News that Facebook, Google/YouTube, and Twitter have all announced bans on cryptocurrency-related advertising hit cryptocurrency markets already suffering a decline due to bad news on the regulatory front. The bans on all advertising of ICOs, wallets, exchanges, and trading advice are an implicit admission that the three biggest online advertising giants cannot identify legitimate cryptocurrency projects at scale. The changes come amid media and government backlash against a plethora of dubious ICOs being launched and promoted in a new, unregulated industry fraught with fraud.
There were 900+ ICOs in 2017 that raised billions of dollars for their promoters, a phenomenon that has been met with both intense excitement and harsh skepticism. Almost half of 2017's ICOs have already failed. This has caught the attention of the Securities and Exchange Commission (SEC), which now believes that many or most ICOs are probably securities offerings that are required to register with the SEC and comply with its regulations.
The crypto industry is still new for the biggest advertisement platforms. There has been a sharp increase in misleading or deceptive advertising on Facebook and Google using the name of Bitcoin and other cryptocurrencies. Facebook and Google have found themselves playing a losing game of whack-a-mole trying to rein in the bad players. Especially egregious are the thinly veiled Ponzi schemes and pump-and-dump ICO projects whose advertising has sometimes slipped through Facebook's and Google's algorithmic and human review filters. Things may be even worse for Twitter because of its real-time nature and the fact that people can operate anonymously.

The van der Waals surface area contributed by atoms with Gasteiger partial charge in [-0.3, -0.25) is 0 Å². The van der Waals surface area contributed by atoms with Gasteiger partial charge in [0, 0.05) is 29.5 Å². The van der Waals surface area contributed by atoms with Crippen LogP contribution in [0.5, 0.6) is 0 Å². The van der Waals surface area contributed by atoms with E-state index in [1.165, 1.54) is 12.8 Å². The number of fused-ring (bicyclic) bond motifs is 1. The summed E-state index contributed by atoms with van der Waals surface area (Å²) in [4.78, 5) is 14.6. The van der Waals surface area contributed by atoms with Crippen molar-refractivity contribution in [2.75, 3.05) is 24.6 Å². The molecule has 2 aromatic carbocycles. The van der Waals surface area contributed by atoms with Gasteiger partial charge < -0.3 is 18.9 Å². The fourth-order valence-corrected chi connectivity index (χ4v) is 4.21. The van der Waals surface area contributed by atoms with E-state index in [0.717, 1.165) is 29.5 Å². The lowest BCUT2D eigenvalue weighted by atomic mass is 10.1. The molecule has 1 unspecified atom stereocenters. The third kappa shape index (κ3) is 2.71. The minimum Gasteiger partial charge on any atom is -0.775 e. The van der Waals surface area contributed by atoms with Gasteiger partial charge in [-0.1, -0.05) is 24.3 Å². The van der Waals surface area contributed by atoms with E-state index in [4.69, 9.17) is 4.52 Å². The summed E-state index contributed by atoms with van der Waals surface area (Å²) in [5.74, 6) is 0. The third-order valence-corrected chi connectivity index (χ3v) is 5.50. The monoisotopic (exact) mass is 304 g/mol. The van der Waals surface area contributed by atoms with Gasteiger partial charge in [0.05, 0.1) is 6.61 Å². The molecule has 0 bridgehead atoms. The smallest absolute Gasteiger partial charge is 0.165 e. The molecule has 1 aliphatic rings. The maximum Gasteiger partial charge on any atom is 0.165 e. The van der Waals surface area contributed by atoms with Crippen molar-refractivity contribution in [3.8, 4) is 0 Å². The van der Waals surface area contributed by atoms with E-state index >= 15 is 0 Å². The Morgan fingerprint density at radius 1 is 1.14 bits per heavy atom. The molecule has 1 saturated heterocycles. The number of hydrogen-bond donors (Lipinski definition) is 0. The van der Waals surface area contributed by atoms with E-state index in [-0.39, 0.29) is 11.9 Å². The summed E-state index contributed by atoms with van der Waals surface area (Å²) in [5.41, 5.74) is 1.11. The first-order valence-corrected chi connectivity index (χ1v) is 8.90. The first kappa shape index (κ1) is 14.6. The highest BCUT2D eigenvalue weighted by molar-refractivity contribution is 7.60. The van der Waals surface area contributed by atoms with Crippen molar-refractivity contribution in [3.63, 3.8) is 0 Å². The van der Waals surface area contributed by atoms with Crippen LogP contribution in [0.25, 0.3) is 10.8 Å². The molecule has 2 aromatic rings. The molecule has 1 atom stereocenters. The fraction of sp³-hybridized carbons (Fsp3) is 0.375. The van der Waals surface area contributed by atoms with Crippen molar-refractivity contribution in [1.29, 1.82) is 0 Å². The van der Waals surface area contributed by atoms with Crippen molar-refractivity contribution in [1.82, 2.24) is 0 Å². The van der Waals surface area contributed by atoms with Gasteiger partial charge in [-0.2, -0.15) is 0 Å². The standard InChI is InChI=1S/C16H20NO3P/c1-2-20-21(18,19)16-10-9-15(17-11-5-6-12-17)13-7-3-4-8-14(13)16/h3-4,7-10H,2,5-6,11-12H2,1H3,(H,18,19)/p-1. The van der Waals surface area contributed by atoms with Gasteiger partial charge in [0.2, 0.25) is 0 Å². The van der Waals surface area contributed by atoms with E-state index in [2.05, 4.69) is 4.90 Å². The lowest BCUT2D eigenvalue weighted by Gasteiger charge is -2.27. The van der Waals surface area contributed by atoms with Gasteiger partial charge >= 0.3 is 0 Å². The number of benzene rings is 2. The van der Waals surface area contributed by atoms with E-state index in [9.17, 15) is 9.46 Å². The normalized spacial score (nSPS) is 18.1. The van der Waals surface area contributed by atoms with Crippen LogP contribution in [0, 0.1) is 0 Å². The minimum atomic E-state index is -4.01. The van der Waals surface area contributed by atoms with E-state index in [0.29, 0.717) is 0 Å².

In various statements released about the bans, the three companies made it clear that, while cryptocurrency may prove to become a legitimate asset of value and trade in the future, currently they see evidence that the market has harmed or may harm many people instead. What was left unsaid in the statements from Facebook, Google, and Twitter was anything about exposure to legal and financial liabilities that the companies could expect to incur if they are found to be complicit in promoting incompetently managed or fraudulent security offers.
Scott Spencer, director of sustainable ads at Google, said in a statement: “We don’t have a crystal ball to know where the future is going to go with cryptocurrencies, but we’ve seen enough consumer harm or potential for consumer harm that it’s an area that we want to approach with extreme caution.”
By: BGN Editorial Staff